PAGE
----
3. SEPARATE LIVES
Events can catch Governments off-guard and the Russia news has indeed overshadowed what was meant to be a big day for the Government’s community integration strategy. The headline is that five English councils (Bradford, Blackburn, Peterborough, Walsall and Waltham Forest ) have been told they must adopt new plans to deal with the problem of segregation, with £50m invested in schemes to improve community relations over the next two years.
But yet again, there’s a sense of drift as yet more ‘consultation’ is launched. It’s nearly three years since the first report on this was commissioned and Communities Secretary Sajid Javid has been sitting on Louise Casey’s findings since December 2016. Writing for the Sun (which says tougher visa curbs have been watered down amid rows between ministers), Casey sets five new tests for ministers.
One of the biggest problems the Government faces is that between 2010 and 2016, funding for English for speakers of other languages (ESOL) fell in real terms by 60% cent (from £203m to £90m). Charity Refugee Action says that proves the proposals are “all mouth and no trousers”. Chuka Umunna, chair of the all-party group on social integration, has welcomed the report but warned integration is a ‘two-way street’. Labour’s Yvonne Fovargue makes the wider point that cuts to youth services and Sure Start makes the conditions for shared community spaces much harder.
BECAUSE YOU’VE READ THIS FAR...
Watch Donald Trump explain his plans for a transparent wall on the Mexican border: ”You have to have see-through…” He added: “If you don’t have wall system, we’re not going to have a country.”
4. BREXIT BILLING
Brexiteers have been showing impressive patience and self-discipline overnight despite some pretty bad news for those who wanted a clean break with the EU. The Spring Statement confirmed just how enduring our financial links with the bloc will be, with the OBR revealing the UK will save no money at all over the next five years and could be paying its Brexit divorce bill until 2064. We look set to pay £7bn a year on memberships of EU agencies and farm payments. The UK in a Changing Europe think tank also reports today that Brexit could result in longer waiting times in hospital, though Leave voters may see that as yet more Project Fear.
What may also worry Leavers on the Tory backbenches is the Sun’s story that the Cabinet sub-committee yesterday agreed to keep free movement of migrants until 2021. They will be suspicious that high on the agenda was a “communications plan” to spin the climbdown to voters and MPs.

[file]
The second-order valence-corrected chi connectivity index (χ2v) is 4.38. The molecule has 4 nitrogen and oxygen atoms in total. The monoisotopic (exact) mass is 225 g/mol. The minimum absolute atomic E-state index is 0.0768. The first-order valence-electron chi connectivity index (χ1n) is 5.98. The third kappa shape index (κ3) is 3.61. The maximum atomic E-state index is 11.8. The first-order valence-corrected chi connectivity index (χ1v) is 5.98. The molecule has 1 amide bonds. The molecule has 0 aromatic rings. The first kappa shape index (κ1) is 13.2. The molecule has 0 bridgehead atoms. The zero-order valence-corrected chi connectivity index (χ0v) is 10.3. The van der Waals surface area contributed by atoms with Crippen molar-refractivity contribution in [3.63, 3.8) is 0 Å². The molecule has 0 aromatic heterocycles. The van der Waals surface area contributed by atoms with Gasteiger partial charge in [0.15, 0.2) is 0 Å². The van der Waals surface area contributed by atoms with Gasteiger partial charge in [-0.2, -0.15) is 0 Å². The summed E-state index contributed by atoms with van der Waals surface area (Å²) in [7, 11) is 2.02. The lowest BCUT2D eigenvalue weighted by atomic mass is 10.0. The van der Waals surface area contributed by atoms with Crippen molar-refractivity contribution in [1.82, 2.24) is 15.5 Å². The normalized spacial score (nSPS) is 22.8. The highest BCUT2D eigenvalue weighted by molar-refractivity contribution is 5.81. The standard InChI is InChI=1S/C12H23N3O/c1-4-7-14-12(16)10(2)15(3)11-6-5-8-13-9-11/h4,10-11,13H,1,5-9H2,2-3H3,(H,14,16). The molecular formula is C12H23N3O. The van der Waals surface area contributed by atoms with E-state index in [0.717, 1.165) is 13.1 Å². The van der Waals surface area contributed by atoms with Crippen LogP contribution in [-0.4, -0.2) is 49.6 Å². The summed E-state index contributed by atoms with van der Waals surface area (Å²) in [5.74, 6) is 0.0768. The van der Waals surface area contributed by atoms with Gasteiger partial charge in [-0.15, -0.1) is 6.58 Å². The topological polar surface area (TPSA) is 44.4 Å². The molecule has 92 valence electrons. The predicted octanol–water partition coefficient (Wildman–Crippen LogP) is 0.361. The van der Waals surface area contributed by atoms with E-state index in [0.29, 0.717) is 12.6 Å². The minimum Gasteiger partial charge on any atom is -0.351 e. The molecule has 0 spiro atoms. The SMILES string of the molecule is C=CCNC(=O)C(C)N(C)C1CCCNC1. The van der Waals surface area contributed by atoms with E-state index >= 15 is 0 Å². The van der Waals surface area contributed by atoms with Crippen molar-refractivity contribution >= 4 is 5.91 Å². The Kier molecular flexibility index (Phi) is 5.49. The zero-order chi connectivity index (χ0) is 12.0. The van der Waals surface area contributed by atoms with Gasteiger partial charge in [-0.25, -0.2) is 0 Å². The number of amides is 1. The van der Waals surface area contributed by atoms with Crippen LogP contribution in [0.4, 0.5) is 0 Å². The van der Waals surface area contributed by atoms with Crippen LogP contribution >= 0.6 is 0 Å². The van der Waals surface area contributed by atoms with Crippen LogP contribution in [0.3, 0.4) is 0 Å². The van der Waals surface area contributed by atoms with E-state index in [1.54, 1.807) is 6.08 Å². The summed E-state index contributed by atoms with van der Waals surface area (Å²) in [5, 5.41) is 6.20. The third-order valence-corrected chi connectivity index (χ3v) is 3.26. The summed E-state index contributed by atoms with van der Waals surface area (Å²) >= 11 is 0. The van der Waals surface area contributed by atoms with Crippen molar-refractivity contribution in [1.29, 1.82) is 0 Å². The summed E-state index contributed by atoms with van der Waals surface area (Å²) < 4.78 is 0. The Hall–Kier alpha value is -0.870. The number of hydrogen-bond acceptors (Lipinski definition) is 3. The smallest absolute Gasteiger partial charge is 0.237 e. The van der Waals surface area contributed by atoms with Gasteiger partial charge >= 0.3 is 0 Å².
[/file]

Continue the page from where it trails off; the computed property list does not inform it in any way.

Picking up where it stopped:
Still, many Brexiteers will be pleased (and Remainer Cabinet ministers dismayed) if the UK has indeed agreed to shorten the transition period to the end of 2020, rather than March 2021. Meanwhile, it’s nearly a year to our exit. Here’s our Owen Bennett explaining how you, our readers, can get involved in what we are calling The People’s Negotiation for the best Brexit deal.
5. ALL LOVE-DUP
The Tory party’s alliance with the DUP was underlined again yesterday with the Chancellor’s new review of air passenger duty and tourism VAT to help the Northern Ireland economy. Treasury officials confirmed this was indeed part of the deal with the unionists. But there was even more evidence of the Tory-DUP love-in as nine of its MPs voted with the Government to back restrictions on free school meal eligibility in England last night. This is despite people like Jim Shannon signing an early day motion calling for ministers to continue to provide free meals to all universal credit claimants.
What surprises me is that the Government didn’t equalise the eligibility threshold in England (£7,400) and Northern Ireland (£14,000) to the upper rate. I’m told Labour will today step up its attack with targeted Facebook ads aimed at all the Tory MPs in marginal seats who voted for the changes. It plans to make this “a moral wedge issue” in 26 seats with majorities of less than 2,000 votes.
Still, Labour’s Angela Rayner and Tracey Brabin can claim a major victory after the Government’s decision to suspend for another six months its plans to axe employer childcare vouchers. Campaigners say the switch to payments through the tax system will leave lower earners losing out. And (as previewed here yesterday) the DUP played a big part in pushing back the vouchers scheme closure date from April until November. Backbencher Emma Little-Pengelly was given the pledge personally by Education Secretary Damian Hinds in the chamber (after some key meetings between the DUP and Treasury and whips earlier). The regulations were passed, however, and cynics believe ministers will still get their way later this year- and without a vote.